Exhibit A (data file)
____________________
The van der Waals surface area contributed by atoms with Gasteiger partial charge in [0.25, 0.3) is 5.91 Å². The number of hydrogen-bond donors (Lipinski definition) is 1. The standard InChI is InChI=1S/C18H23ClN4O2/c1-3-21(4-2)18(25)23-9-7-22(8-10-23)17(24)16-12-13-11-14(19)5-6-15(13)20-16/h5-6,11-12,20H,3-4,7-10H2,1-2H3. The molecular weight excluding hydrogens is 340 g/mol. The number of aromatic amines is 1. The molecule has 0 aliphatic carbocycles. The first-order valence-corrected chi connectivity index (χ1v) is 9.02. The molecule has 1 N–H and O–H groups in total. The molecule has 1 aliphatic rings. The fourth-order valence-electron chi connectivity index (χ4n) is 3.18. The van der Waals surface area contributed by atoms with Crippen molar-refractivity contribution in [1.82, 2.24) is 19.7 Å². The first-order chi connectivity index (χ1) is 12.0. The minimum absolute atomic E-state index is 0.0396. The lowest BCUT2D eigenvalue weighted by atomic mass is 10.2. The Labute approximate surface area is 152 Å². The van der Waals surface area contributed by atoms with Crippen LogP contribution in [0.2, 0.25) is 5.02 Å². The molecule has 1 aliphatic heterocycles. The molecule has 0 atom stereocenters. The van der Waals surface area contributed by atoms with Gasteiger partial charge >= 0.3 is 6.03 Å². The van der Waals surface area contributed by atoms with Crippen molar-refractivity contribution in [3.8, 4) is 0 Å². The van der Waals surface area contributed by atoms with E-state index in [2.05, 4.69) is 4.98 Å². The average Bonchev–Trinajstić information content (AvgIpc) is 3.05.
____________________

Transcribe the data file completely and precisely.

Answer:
The van der Waals surface area contributed by atoms with Gasteiger partial charge in [0.25, 0.3) is 5.91 Å². The number of hydrogen-bond donors (Lipinski definition) is 1. The standard InChI is InChI=1S/C18H23ClN4O2/c1-3-21(4-2)18(25)23-9-7-22(8-10-23)17(24)16-12-13-11-14(19)5-6-15(13)20-16/h5-6,11-12,20H,3-4,7-10H2,1-2H3. The molecular weight excluding hydrogens is 340 g/mol. The number of aromatic amines is 1. The molecule has 0 aliphatic carbocycles. The first-order valence-corrected chi connectivity index (χ1v) is 9.02. The molecule has 1 N–H and O–H groups in total. The molecule has 1 aliphatic rings. The fourth-order valence-electron chi connectivity index (χ4n) is 3.18. The van der Waals surface area contributed by atoms with Crippen molar-refractivity contribution in [1.82, 2.24) is 19.7 Å². The first-order chi connectivity index (χ1) is 12.0. The minimum absolute atomic E-state index is 0.0396. The lowest BCUT2D eigenvalue weighted by atomic mass is 10.2. The Labute approximate surface area is 152 Å². The van der Waals surface area contributed by atoms with Crippen LogP contribution in [0.2, 0.25) is 5.02 Å². The molecule has 1 aliphatic heterocycles. The molecule has 0 atom stereocenters. The van der Waals surface area contributed by atoms with Gasteiger partial charge >= 0.3 is 6.03 Å². The van der Waals surface area contributed by atoms with Crippen molar-refractivity contribution in [3.8, 4) is 0 Å². The van der Waals surface area contributed by atoms with E-state index in [2.05, 4.69) is 4.98 Å². The average Bonchev–Trinajstić information content (AvgIpc) is 3.05.